Today’s Which Word Wednesday word quandary is an evenly matched duel brought to you by my Wednesday running buddy (and fellow editor), Becky. She has seen our contestants, moot and mute, get misused and confused a time or two. So let’s see how these two words can be kept in their respective corners, shall we? Let us commence with the definitions from The Oxford American Dictionary:
moot :: adjective
subject to debate, dispute, or uncertainty, and typically not admitting of a final decision; having no practical significance, typically because the subject is too uncertain to allow a decision
:: adjective > refraining from speech or temporarily speechless
:: noun > a person without the power of speech
:: verb > deaden, muffle, or soften the sound of
We have two four-letter words, beginning with the letter M, and ending with a T sound. But these are superficial, surface likenesses. Peeling back the matching skin reveals very different words, indeed.
Mute is the versatile one—it can be useful as an adjective, noun, or verb. It is also the commonly known one—we know how to mute (verb) our music or remain mute (adjective) or recognize a person who is mute (noun).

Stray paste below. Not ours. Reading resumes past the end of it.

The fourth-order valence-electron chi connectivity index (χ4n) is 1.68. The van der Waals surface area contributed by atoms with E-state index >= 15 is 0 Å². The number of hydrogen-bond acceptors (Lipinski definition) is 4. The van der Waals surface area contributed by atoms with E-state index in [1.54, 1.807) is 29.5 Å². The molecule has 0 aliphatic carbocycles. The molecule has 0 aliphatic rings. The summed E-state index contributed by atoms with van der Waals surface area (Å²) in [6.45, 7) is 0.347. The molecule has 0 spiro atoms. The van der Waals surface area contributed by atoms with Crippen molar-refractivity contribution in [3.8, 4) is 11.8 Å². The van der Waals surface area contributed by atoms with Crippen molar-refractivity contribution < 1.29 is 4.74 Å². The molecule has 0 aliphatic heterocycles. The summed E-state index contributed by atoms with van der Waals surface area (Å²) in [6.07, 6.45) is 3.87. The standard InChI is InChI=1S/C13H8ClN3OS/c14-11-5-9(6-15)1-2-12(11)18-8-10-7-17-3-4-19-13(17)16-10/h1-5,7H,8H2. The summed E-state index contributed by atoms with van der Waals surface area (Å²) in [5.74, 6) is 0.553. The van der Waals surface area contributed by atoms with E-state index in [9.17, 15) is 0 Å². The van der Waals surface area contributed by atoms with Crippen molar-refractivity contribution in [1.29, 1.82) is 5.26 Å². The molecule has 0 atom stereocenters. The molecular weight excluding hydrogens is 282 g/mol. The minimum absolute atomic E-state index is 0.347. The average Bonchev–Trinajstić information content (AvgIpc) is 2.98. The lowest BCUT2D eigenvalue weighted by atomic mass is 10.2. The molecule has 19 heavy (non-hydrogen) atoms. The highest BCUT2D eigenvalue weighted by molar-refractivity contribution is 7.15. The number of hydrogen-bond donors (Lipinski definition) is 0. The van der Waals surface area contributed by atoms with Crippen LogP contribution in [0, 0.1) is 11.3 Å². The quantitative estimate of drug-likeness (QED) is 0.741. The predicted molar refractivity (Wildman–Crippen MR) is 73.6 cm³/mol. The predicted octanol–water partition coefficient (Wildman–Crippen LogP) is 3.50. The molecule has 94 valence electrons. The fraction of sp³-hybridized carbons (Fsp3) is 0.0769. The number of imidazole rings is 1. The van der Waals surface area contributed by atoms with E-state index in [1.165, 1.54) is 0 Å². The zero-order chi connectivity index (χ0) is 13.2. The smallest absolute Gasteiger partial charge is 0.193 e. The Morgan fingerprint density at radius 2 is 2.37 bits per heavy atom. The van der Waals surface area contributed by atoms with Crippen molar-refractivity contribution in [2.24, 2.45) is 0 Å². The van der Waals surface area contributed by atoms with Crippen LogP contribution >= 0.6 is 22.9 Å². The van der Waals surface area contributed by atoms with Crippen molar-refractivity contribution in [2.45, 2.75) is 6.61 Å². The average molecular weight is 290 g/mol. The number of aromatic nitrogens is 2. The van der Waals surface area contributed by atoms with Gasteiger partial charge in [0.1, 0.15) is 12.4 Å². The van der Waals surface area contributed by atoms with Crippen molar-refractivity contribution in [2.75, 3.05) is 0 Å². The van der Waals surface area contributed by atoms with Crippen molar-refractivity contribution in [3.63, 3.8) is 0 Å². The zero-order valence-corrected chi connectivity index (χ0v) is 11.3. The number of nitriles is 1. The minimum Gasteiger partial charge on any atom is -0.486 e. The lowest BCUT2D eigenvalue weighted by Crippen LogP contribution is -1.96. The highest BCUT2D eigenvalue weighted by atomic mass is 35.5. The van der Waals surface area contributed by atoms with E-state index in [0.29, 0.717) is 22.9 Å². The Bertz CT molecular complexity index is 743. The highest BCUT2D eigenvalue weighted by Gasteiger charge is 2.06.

Sidebar: Interestingly enough, the OAD tells us the noun-form of mute is no longer PC: “To describe a person without the power of speech as mute (especially as in deaf-mute) is today likely to cause offense and is often regarded as outdated. Nevertheless, there is no directly equivalent term for mute in general use, apart from speech-impaired. The term profoundly deaf may be used to imply that a person has not developed any spoken language skills.”
Moot, on the other hand, has just one use: explaining something that is not worth explaining. It is most often paired with point, as in moot point. The OAD is helpful once again, explaining that “the adjective (originally an attributive noun use: see moot court) dates from the mid 16th cent.; the current verb sense dates from the mid 17th cent.”
A memory hook is needed to curtail our misuse and confusion. How about this? Moot is used only to describe a discussion point. If you are referring to a person, an action, or speech, use mute. Points are moot. Everything else is mute. See the pictorial at right for additional help.
What’s my WWW verdict? Old words are dicey. Use with care.
What’s your verdict? Have you ever made a mute point? Did you know that it was not longer PC to describe a person as mute? Do share in the comments.
Check out previous Which Word Wednesday verdicts here.